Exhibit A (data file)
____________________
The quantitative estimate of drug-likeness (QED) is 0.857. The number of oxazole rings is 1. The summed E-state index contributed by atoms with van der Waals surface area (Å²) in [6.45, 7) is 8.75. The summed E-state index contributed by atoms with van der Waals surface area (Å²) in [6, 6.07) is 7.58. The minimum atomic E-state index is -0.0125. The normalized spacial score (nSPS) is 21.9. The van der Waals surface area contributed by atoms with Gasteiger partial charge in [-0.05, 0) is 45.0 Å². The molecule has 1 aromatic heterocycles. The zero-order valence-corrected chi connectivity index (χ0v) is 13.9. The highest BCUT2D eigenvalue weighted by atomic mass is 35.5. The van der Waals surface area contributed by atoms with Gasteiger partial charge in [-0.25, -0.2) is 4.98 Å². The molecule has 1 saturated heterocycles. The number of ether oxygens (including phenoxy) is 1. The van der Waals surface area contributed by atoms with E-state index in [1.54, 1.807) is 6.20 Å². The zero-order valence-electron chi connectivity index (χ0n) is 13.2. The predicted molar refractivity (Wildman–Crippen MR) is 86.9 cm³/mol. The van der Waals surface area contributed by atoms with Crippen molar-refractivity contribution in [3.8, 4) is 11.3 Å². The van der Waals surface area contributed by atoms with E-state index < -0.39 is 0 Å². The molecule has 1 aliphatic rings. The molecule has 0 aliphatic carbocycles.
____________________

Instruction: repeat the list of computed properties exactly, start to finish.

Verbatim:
The quantitative estimate of drug-likeness (QED) is 0.857. The number of oxazole rings is 1. The summed E-state index contributed by atoms with van der Waals surface area (Å²) in [6.45, 7) is 8.75. The summed E-state index contributed by atoms with van der Waals surface area (Å²) in [6, 6.07) is 7.58. The minimum atomic E-state index is -0.0125. The normalized spacial score (nSPS) is 21.9. The van der Waals surface area contributed by atoms with Gasteiger partial charge in [-0.05, 0) is 45.0 Å². The molecule has 1 aromatic heterocycles. The zero-order valence-corrected chi connectivity index (χ0v) is 13.9. The highest BCUT2D eigenvalue weighted by atomic mass is 35.5. The van der Waals surface area contributed by atoms with Gasteiger partial charge in [-0.25, -0.2) is 4.98 Å². The molecule has 1 saturated heterocycles. The number of ether oxygens (including phenoxy) is 1. The van der Waals surface area contributed by atoms with E-state index in [1.54, 1.807) is 6.20 Å². The zero-order valence-electron chi connectivity index (χ0n) is 13.2. The predicted molar refractivity (Wildman–Crippen MR) is 86.9 cm³/mol. The van der Waals surface area contributed by atoms with Crippen molar-refractivity contribution in [3.8, 4) is 11.3 Å². The van der Waals surface area contributed by atoms with E-state index < -0.39 is 0 Å². The molecule has 1 aliphatic rings. The molecule has 0 aliphatic carbocycles.